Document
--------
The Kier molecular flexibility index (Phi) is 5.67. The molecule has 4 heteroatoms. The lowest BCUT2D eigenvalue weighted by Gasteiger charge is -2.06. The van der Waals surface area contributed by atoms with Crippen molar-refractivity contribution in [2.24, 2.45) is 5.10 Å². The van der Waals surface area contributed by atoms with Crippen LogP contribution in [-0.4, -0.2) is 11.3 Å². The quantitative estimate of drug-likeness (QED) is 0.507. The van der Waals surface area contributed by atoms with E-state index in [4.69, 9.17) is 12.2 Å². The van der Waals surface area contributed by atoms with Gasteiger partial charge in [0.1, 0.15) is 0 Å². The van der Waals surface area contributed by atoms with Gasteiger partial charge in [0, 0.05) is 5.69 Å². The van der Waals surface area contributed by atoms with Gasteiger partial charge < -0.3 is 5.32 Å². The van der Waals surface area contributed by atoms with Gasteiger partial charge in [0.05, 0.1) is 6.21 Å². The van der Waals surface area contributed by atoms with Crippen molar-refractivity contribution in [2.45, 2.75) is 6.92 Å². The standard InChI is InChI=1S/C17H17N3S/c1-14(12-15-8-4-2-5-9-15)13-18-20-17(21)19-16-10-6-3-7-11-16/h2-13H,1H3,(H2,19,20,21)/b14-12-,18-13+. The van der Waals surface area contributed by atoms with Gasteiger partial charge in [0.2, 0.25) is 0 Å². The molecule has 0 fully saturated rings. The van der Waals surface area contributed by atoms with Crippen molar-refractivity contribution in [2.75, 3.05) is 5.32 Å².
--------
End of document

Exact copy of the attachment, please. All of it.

The Kier molecular flexibility index (Phi) is 5.67. The molecule has 4 heteroatoms. The lowest BCUT2D eigenvalue weighted by Gasteiger charge is -2.06. The van der Waals surface area contributed by atoms with Crippen molar-refractivity contribution in [2.24, 2.45) is 5.10 Å². The van der Waals surface area contributed by atoms with Crippen LogP contribution in [-0.4, -0.2) is 11.3 Å². The quantitative estimate of drug-likeness (QED) is 0.507. The van der Waals surface area contributed by atoms with E-state index in [4.69, 9.17) is 12.2 Å². The van der Waals surface area contributed by atoms with Gasteiger partial charge in [0.1, 0.15) is 0 Å². The van der Waals surface area contributed by atoms with Gasteiger partial charge in [0, 0.05) is 5.69 Å². The van der Waals surface area contributed by atoms with Gasteiger partial charge < -0.3 is 5.32 Å². The van der Waals surface area contributed by atoms with Gasteiger partial charge in [0.05, 0.1) is 6.21 Å². The van der Waals surface area contributed by atoms with Crippen molar-refractivity contribution in [2.45, 2.75) is 6.92 Å². The standard InChI is InChI=1S/C17H17N3S/c1-14(12-15-8-4-2-5-9-15)13-18-20-17(21)19-16-10-6-3-7-11-16/h2-13H,1H3,(H2,19,20,21)/b14-12-,18-13+. The van der Waals surface area contributed by atoms with Gasteiger partial charge in [0.2, 0.25) is 0 Å². The molecule has 0 fully saturated rings. The van der Waals surface area contributed by atoms with Crippen molar-refractivity contribution in [2.75, 3.05) is 5.32 Å².